Cherries and strawberries have arrived, garlic scapes (the green tops) were the subject of a great presentation last Saturday and now . . .
Salmon vs. Salmon! It's wild native salmon pitted against farm-raised salmon – which should you look for?
Mary Edwards and Mellie Pullman will answer the question this Saturday, July 9, at 11 a.m. and 1 p.m. at the Slow Food Wallowa County booth at the market in Joseph. Come and join us. Here's the news release we sent to local media outlets:
Farm-raised salmon? A no-no for environmental, culinary reasons,
says Joseph expert
JOSEPH – Scrutinize that seemingly good-looking salmon fillet at your grocery store. If the label says it was farm raised, buy something else.
That's the suggestion of Mary Edwards of Joseph, an expert who will advise on buying salmon at the Wallowa County Farmers' Market in Joseph on Saturday, July 9.
Edwards, a Nez Perce Fisheries research biologist who studies Pacific Northwest salmon, and Mellie Pullman, a Portland State University food chain authority who also knows her salmon, will speak at 11 a.m. and 1 p.m. at the market, Main and Joseph streets in downtown Joseph.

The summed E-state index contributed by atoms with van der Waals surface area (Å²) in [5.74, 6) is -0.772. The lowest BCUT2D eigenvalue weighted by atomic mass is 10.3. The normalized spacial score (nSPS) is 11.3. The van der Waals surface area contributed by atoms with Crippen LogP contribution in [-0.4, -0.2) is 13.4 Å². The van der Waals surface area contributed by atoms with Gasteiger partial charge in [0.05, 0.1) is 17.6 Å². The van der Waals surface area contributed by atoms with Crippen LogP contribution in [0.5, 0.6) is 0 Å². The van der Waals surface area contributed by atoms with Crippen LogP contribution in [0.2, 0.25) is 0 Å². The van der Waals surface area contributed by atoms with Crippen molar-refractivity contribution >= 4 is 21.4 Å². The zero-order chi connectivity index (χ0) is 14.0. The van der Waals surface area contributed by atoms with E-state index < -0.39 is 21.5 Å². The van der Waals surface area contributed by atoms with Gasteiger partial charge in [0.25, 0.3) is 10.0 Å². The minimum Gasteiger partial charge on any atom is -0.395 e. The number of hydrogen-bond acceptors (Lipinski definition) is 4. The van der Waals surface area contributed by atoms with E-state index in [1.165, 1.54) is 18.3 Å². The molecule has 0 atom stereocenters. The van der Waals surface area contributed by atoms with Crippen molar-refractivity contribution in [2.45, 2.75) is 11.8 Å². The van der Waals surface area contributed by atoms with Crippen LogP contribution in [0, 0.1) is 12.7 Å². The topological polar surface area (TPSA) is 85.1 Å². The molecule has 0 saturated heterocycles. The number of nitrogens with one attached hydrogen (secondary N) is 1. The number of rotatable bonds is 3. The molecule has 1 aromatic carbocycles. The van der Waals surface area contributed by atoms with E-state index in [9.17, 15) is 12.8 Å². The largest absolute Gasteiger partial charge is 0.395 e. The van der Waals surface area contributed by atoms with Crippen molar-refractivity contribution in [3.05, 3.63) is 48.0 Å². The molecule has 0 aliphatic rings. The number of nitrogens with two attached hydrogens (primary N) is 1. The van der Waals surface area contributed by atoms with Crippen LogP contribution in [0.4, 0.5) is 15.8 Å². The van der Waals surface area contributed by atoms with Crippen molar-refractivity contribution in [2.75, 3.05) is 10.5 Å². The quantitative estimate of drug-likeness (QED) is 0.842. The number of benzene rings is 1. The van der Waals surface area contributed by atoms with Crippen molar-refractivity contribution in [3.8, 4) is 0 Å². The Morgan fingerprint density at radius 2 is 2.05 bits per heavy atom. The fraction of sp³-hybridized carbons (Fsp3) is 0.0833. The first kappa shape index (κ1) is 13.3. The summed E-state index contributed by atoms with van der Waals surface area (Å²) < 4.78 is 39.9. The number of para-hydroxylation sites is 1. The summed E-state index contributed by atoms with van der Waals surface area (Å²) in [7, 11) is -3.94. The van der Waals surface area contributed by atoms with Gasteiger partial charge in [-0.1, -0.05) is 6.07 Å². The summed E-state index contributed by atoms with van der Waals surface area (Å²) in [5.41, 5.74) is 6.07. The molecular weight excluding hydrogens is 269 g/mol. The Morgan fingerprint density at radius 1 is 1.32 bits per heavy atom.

Wild Pacific salmon are preferable for flavor and because of the environmental damage caused by salmon farming, according to Edwards.
"Fish farms are detrimental to native fish and the environment," she said. "Most of the farmed fish are Atlantic salmon because they grow faster. They rear the salmon in net pens. Their concentrated influence is detrimental. Their feces releases ammonia and causes a 'dead zone.' The poor critters that live on the ocean floor are decimated."
Some fish escape and compete with native fish for habitat, she said.
Atlantic salmon naturally have pale flesh, Edwards noted. As a result, the farms feed them a supplement called astaxanthin to mimic the bright pink or red color found in wild fish, she said.
To find fresh salmon, Edwards recommends going fishing or shopping for wild sockeye, chinook and coho salmon, available at least occasionally in chain supermarkets.
Don't be a salmon glutton, however, she suggests, because native salmon stocks have a limit. That's why the Nez Perce tribe and Oregon Department of Fish and Wildlife work to hatch and release native salmon species.